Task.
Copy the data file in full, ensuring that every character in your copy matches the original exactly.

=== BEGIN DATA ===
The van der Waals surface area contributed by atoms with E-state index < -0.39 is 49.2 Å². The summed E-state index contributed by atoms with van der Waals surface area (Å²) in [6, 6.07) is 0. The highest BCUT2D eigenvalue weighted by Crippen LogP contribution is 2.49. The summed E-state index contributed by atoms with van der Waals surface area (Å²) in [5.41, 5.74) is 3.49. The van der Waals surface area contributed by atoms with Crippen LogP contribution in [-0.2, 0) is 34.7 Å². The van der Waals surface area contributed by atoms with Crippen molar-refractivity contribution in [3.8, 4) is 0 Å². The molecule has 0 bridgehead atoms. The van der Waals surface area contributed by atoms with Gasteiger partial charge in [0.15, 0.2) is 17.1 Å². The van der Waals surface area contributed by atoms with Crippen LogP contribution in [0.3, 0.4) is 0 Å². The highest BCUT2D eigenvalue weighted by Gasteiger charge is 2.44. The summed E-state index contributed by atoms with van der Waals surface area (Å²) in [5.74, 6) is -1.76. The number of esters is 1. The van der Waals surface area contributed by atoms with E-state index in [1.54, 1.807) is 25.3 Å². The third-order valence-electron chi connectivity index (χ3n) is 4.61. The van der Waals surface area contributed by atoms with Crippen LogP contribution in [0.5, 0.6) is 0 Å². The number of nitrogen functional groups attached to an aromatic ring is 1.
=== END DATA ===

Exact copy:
The van der Waals surface area contributed by atoms with E-state index < -0.39 is 49.2 Å². The summed E-state index contributed by atoms with van der Waals surface area (Å²) in [6, 6.07) is 0. The highest BCUT2D eigenvalue weighted by Crippen LogP contribution is 2.49. The summed E-state index contributed by atoms with van der Waals surface area (Å²) in [5.41, 5.74) is 3.49. The van der Waals surface area contributed by atoms with Crippen LogP contribution in [-0.2, 0) is 34.7 Å². The van der Waals surface area contributed by atoms with Crippen molar-refractivity contribution in [3.8, 4) is 0 Å². The molecule has 0 bridgehead atoms. The van der Waals surface area contributed by atoms with Gasteiger partial charge in [0.15, 0.2) is 17.1 Å². The van der Waals surface area contributed by atoms with Crippen LogP contribution in [0.3, 0.4) is 0 Å². The highest BCUT2D eigenvalue weighted by Gasteiger charge is 2.44. The summed E-state index contributed by atoms with van der Waals surface area (Å²) in [5.74, 6) is -1.76. The number of esters is 1. The van der Waals surface area contributed by atoms with E-state index in [1.54, 1.807) is 25.3 Å². The third-order valence-electron chi connectivity index (χ3n) is 4.61. The van der Waals surface area contributed by atoms with Crippen LogP contribution in [0.5, 0.6) is 0 Å². The number of nitrogen functional groups attached to an aromatic ring is 1.